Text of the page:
Massive California oil spill an 'environmental catastrophe,' warns official
Updated 13:46, 04-Oct-2021
CGTN America Digital

A massive oil spill in Southern California, the United States this weekend has contaminated the coast between Huntington Beach and Newport Beach, covering both the beaches and wildlife in thick crude tar.

An estimated 3,000 barrels of heavy crude leaked into the waters off Orange County starting late Friday or early Saturday, according to local officials.

"…this oil spill constitutes one of the most devastating situations that our community has dealt with in decades," said Huntington Beach Mayor Kim Carr, calling the spill an "environmental catastrophe" and a "potential ecological disaster."

It came from a broken pipeline connected to an offshore oil platform known as Elly, which is about eight kilometers off the coast. The platform belongs to Houston's Amplify Energy Co., one of the largest oil producers in Southern California.

The oil spill reached the shores of Huntington Beach, a popular destination about 48 kilometers south of downtown Los Angeles, late Saturday after the pipeline burst. Officials say more oil will wash ashore this week.

Photos and videos from the coastline showed pancake-sized clusters of thick black oil lining the shores. Residents were also pictured rescuing birds covered in black sludge. Orange County Supervisor Katrina Foley said Sunday morning dead birds and fish have already washed ashore.

The pipeline and operations at three off-shore platforms owned by the company were shut down Saturday night, CEO Martyn Willsher said.

He said the company is still examining how this happened and whether it was indeed a leak. Inspections are done every other year, he said, adding the facilities were built in the 1970s and 1980s and that Amplify Energy Co. has owned and maintained the pipeline for about nine years.

"We are investigating the source and potential cause of this incident. Like I said we will continue to work with unified command to ensure that this recovery effort is concluded as quickly as possible," he said.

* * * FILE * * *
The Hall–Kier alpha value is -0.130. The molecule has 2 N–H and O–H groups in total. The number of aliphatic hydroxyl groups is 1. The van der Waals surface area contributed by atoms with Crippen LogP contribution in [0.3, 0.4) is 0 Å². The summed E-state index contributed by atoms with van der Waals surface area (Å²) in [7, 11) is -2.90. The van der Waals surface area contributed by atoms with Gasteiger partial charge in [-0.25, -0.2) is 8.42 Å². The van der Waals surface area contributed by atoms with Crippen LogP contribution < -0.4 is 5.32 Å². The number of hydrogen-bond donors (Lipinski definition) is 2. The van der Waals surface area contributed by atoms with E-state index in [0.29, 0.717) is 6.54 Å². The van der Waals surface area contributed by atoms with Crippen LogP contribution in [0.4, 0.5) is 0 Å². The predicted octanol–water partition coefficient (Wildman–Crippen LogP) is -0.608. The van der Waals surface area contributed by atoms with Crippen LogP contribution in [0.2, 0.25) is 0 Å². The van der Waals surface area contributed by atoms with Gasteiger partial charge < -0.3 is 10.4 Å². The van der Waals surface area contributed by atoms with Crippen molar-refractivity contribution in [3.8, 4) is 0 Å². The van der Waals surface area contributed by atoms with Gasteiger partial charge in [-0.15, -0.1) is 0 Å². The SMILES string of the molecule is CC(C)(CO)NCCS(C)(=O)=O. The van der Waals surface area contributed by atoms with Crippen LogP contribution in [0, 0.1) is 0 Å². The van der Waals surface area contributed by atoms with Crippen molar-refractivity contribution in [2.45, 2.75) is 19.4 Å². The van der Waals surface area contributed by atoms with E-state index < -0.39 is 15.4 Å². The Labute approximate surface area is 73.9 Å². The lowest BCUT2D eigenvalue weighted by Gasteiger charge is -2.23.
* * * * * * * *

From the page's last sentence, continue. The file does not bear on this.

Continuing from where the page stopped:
The United States Coast Guard (USCG) said in a statement that a unified command, consisting of Beta Offshore, the Coast Guard and Spill Prevention and Response from California Department of Fish and Wildlife, had been established to respond to the incident.

"Members of the public are asked to avoid any oiled areas. Trained spill response contractors are working to clean up oil. Public volunteers are not needed and could hinder response efforts. We request that members of the public stay away from the area," the statement said, adding that the cause of the spill, volume and type of oil are under investigation.

The oil slick was "reported to be approximately 13 square miles (33.7 square kilometers) in size, 3 miles (about 4.82 kilometers) off Newport Beach," the USCG said in an earlier Twitter post.

Local authorities urged people to avoid the beach areas around Huntington Beach and Newport Beach, saying "the spill has significantly affected Huntington Beach, with substantial ecological impacts occurring at the beach and at the Huntington Beach Wetlands."

By Sunday morning, "we've started to find dead birds & fish washing up on the shore," Foley tweeted.

Debbie McGuire, executive director of the Wetlands and Wildlife Care Center in Huntington Beach, was quoted by the local newspaper Orange County Register that staff in the center had prepared masks, goggles and IV fluids to stabilize the animals injured by the pollution.

McGuire said the first batch of wounded birds were sent to the center Sunday noon, including three pelicans, a ruddy duck and a surf scoter.

The oil spill also prompted the cancellation of the final day of the Great Pacific Airshow. The fifth annual air show began Friday morning at the Huntington Beach Pier and drew about 1.5 million visitors on Saturday. The event was scheduled to run through Sunday afternoon.

The last major oil spill hit the Southern California area 30 years ago. In 1990, the American Trader oil tanker spilled 1.9 million liters of crude, killing fish and approximately 3,400 birds and polluting popular beaches along the Orange County coast.

California has been taking a tough stand to protect its coast from the offshore oil and gas development since 1994 when the state legislature passed the California Coastal Sanctuary Act. It prohibits the state from entering into any new leases within state tidelands.

In 2017, the California Senate passed a resolution opposing new oil or gas drilling in federal waters located offshore California.

In 2019, when the Donald Trump administration planned to lease sales along the country's coast and vastly expand offshore oil drilling from coast to coast, the Golden State passed a law prohibiting new leases for new construction of oil and gas-related infrastructure, such as pipelines, within state waters if the federal government authorizes any new offshore oil leases. 

(With input from agencies)

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